The second way to change notes involves changing the lip tension and air flow to raise or lower the pitch. Increased lip tension and faster air will produce a higher pitch, and looser lips and slower air will produce a lower pitch. When you change notes in this way, you must coordinate the lip tension with the air flow: to gradually play higher, your air must gradually speed up as your lip tension gradually increases, and vice-versa.

Playing a brass instrument requires you to combine these two ways of changing notes, but there is a third important consideration: if you lengthen the tube as you make your lips tighter and blow faster air, the pitch will actually go higher, in spite of the fact that the tubing is getting longer. All brass players are required to learn this technique, sometimes called “against the grain” playing because the lip tension and air flow prevail over the lengthening tube to make the pitch go up.


3. Brass instruments with primarily conical tubing (horn, euphonium and tuba) produce a dark, mellow tone quality and brass instruments with primarily cylindrical tubing (trumpet and trombone) produce a brighter tone quality.

Brass instruments can be divided into two broad categories: those with primarily conical tubing and those with primarily cylindrical tubing. Conical tubing is cone shaped from the mouthpiece all the way through the length of the instrument to the bell. This profile of tubing, used for the horn, euphonium and tuba, creates a mellow, dark tone quality. Cylindrical tubing is the same diameter for most of the instrument and becomes cone shaped for about the last third of its length, where it gradually flares into the bell. The trumpet and trombone are primarily cylindrical, creating a brighter tone quality.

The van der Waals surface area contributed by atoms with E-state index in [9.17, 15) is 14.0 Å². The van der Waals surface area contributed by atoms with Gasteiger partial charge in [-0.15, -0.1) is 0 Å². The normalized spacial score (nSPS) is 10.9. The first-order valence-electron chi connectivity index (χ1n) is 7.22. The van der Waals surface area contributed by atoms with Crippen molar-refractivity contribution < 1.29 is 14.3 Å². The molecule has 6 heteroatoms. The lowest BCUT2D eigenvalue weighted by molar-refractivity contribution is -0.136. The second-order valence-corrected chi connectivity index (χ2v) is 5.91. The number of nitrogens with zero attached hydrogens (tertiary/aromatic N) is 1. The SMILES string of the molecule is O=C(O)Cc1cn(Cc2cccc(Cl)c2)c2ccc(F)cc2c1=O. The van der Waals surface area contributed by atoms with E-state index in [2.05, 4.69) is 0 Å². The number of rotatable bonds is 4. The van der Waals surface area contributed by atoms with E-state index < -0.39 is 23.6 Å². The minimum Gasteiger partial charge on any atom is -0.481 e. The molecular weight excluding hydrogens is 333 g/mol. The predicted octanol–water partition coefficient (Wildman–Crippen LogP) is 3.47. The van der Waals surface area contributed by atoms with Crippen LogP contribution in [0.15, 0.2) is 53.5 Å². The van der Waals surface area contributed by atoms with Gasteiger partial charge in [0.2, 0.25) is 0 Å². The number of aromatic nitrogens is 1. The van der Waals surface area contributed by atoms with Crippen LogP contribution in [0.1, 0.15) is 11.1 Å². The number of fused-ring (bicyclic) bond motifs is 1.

From Chapter 2B:

As we have learned, when tubing is added to a brass instrument, the pitch gets lower. Consider the following graph in which the horizontal axis represents tubing length and the vertical axis represents pitch. The diagonal line represents what happens to the pitch as the tubing length increases. Since the horizontal axis is creating the change in pitch, we will consider this method of changing notes a horizontal note change.

Changing Notes Horizontally Graphic 1

Trombones have 7 slide positions which are numbered consecutively from the shortest tubing length to the longest. First position is all the way in, second is out about an inch, and so on. With each longer slide position, the pitch of the instrument goes down by ½ step, so first position is the shortest tube which produces the highest pitch horizontally and seventh position is the longest tube which produces the lowest pitch horizontally.

For each trombone slide position there is a corresponding valve combination on the valved brasses as follows:

Slide Position = Valve Combination

1 = 0

2 = 2

3 = 1

4 = 1-2

5 = 2-3

6 = 1-3

7 = 1-2-3

If we apply this information to the graph from above, we can begin to measure the horizontal axis in terms of valve combinations. Since each valve combination represents ½ step, sample pitches forming a chromatic scale have been installed along the diagonal line to demonstrate the relationship between the valve combinations and actual pitches.

Changing Notes Horizontally Graphic 2